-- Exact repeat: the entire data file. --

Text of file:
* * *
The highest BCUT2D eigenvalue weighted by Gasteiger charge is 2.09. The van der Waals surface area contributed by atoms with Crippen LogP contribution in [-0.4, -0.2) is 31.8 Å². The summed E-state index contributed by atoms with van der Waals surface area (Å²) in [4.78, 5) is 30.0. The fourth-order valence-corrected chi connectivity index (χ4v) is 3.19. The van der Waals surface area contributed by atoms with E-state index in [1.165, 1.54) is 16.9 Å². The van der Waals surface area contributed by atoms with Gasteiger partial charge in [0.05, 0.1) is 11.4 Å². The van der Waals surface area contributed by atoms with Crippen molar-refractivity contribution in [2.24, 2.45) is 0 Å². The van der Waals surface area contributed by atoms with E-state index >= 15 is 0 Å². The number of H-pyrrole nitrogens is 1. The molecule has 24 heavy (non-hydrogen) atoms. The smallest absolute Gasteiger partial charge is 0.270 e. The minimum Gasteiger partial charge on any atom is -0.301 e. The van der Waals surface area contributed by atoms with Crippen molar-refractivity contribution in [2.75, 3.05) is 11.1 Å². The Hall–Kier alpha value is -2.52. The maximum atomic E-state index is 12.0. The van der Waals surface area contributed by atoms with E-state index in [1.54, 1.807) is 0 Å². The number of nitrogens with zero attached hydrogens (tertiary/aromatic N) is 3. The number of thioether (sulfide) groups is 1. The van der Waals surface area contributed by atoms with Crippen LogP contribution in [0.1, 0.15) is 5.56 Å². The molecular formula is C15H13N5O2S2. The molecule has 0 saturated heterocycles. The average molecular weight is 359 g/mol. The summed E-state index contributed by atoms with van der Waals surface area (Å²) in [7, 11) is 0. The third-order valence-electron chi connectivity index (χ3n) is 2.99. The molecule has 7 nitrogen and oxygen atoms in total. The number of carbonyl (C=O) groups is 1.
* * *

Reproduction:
The highest BCUT2D eigenvalue weighted by Gasteiger charge is 2.09. The van der Waals surface area contributed by atoms with Crippen LogP contribution in [-0.4, -0.2) is 31.8 Å². The summed E-state index contributed by atoms with van der Waals surface area (Å²) in [4.78, 5) is 30.0. The fourth-order valence-corrected chi connectivity index (χ4v) is 3.19. The van der Waals surface area contributed by atoms with E-state index in [1.165, 1.54) is 16.9 Å². The van der Waals surface area contributed by atoms with Gasteiger partial charge in [0.05, 0.1) is 11.4 Å². The van der Waals surface area contributed by atoms with Crippen molar-refractivity contribution in [2.24, 2.45) is 0 Å². The van der Waals surface area contributed by atoms with E-state index >= 15 is 0 Å². The number of H-pyrrole nitrogens is 1. The molecule has 24 heavy (non-hydrogen) atoms. The smallest absolute Gasteiger partial charge is 0.270 e. The minimum Gasteiger partial charge on any atom is -0.301 e. The van der Waals surface area contributed by atoms with Crippen molar-refractivity contribution in [2.75, 3.05) is 11.1 Å². The Hall–Kier alpha value is -2.52. The maximum atomic E-state index is 12.0. The van der Waals surface area contributed by atoms with E-state index in [1.54, 1.807) is 0 Å². The number of nitrogens with zero attached hydrogens (tertiary/aromatic N) is 3. The number of thioether (sulfide) groups is 1. The van der Waals surface area contributed by atoms with Crippen LogP contribution in [0.1, 0.15) is 5.56 Å². The molecular formula is C15H13N5O2S2. The molecule has 0 saturated heterocycles. The average molecular weight is 359 g/mol. The summed E-state index contributed by atoms with van der Waals surface area (Å²) in [7, 11) is 0. The third-order valence-electron chi connectivity index (χ3n) is 2.99. The molecule has 7 nitrogen and oxygen atoms in total. The number of carbonyl (C=O) groups is 1.